Three Things to Consider Before Buying a Document Camera

An indispensable tool for teaching and learning, whether in the classroom, library or at home.

Technology has rendered overhead projectors all but obsolete. Now that you have PowerPoint, who needs to enlarge transparencies and project them onto a wall or screen? But while presentations can include all manner of video and audio these days, there’s nothing like the immediacy of doing something live on camera, and that’s where document cameras come into play.

Universal Application

Additional illumination, built-in focusing and integrated microphone make this plug-and-play device easy to use for Ultra High Definition video streaming. INSWAN

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Before you plunge in and buy your camera, take time to think about the existing tech that you’ll be using it with. These aren’t standalone devices, they’re effectively computer peripherals and while some will work seamlessly with all operating systems, that’s not the case with all of them. If you’re a Mac fan, make sure you’re not investing in something that will only support Windows, and vice-versa.

High Quality Video Streaming

With an 8-megapixel camera shooting at up to 30 frames per second and fast focus, this universally compatible device is ideal for fuss-free presentations, wherever you are. IPEVO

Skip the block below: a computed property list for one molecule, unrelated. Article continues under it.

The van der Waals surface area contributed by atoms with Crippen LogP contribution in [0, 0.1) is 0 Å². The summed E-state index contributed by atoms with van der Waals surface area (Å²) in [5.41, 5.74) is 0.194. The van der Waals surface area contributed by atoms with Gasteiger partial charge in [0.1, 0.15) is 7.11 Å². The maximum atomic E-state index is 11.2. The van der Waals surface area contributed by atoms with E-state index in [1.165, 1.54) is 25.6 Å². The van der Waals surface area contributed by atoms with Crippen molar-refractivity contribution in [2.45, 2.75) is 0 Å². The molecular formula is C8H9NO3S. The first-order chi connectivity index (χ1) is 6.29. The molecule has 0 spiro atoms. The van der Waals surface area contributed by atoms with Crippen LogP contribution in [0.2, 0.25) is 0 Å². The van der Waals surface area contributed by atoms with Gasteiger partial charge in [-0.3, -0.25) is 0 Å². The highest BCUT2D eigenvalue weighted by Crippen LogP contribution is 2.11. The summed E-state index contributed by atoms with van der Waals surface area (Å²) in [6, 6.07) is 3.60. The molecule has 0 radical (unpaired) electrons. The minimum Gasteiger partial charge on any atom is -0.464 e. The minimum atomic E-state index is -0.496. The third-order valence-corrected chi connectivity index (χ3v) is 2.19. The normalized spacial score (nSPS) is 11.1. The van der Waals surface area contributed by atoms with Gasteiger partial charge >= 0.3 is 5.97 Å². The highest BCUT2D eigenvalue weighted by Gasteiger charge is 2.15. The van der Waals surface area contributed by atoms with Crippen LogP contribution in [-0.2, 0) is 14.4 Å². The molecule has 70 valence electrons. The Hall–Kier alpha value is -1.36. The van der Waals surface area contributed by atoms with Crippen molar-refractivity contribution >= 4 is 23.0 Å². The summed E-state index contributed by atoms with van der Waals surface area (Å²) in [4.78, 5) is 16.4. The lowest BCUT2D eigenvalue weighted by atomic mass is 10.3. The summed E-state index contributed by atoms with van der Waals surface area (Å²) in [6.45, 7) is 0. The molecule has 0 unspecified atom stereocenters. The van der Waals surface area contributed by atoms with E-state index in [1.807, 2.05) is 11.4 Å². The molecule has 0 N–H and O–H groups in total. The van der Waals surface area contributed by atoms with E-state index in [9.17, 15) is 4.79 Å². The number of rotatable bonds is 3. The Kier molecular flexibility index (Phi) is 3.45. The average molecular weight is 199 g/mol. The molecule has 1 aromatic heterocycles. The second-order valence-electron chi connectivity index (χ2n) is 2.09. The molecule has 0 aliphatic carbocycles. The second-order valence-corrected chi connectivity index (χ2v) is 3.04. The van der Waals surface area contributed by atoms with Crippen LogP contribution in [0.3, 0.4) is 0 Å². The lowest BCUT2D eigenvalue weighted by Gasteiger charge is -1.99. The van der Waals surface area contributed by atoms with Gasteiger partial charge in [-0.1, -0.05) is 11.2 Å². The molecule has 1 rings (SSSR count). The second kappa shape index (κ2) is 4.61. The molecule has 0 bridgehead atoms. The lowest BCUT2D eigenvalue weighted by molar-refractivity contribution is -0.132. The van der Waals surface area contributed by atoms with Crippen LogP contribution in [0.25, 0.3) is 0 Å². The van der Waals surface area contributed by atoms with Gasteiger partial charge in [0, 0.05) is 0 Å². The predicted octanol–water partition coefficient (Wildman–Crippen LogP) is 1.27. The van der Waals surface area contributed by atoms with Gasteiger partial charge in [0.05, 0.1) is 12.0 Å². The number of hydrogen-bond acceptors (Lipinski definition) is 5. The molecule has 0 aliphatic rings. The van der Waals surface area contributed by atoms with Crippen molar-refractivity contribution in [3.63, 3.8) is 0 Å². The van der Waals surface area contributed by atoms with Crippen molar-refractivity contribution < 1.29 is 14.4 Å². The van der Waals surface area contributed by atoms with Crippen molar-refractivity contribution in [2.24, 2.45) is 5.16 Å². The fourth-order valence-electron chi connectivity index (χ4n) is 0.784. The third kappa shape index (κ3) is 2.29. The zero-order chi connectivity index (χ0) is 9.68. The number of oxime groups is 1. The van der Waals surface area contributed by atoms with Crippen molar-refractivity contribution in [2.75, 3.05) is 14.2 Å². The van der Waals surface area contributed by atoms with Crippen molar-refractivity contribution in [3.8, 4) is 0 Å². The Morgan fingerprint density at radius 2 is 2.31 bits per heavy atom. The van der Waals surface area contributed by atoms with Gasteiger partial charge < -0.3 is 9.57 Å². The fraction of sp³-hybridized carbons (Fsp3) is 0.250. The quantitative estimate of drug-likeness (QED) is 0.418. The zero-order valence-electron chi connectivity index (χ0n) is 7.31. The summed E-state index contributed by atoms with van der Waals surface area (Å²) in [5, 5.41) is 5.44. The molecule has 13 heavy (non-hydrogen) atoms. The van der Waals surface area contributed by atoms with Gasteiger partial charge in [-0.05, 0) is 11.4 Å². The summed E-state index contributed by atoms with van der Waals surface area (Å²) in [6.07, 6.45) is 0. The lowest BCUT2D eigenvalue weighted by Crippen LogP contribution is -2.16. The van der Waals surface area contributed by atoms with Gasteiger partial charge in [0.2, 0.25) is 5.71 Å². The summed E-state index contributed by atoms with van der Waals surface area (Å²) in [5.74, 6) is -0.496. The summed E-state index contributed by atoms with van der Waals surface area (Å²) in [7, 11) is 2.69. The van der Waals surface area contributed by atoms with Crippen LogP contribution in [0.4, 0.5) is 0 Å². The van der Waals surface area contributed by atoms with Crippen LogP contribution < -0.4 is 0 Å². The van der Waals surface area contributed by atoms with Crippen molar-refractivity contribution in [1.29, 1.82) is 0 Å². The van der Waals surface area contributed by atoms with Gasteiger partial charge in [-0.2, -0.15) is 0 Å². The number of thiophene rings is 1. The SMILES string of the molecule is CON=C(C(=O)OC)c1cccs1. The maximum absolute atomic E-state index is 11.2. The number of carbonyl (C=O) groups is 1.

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If you’re planning on using your document camera primarily for video footage—to demonstrate calligraphy strokes, lab work or something similar—then your priority needs to be a camera that has a high frame rate (around 30 frames per second), good picture resolution and the ability to produce clear, lag-free footage, even when streaming live.

Smart Scanning

Designed as much for fast scanning documents as for streaming HD video, this versatile, go-anywhere device weighs less than two pounds and combines intelligent shooting with image correction and recognition. iCODIS

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For some, a document camera is for exactly that. It can take the place of a scanner, allowing you take images of, say, the pages of a bound book, and then using Optical Character Recognition (OCR) to transform the scanned image into an editable and searchable document. This can be very helpful when you’re looking to digitize an archive or series of books or documents. In this instance, you should be looking for features such as intelligent continuous shooting, where you can set the frequency of image capture so you have time to turn pages.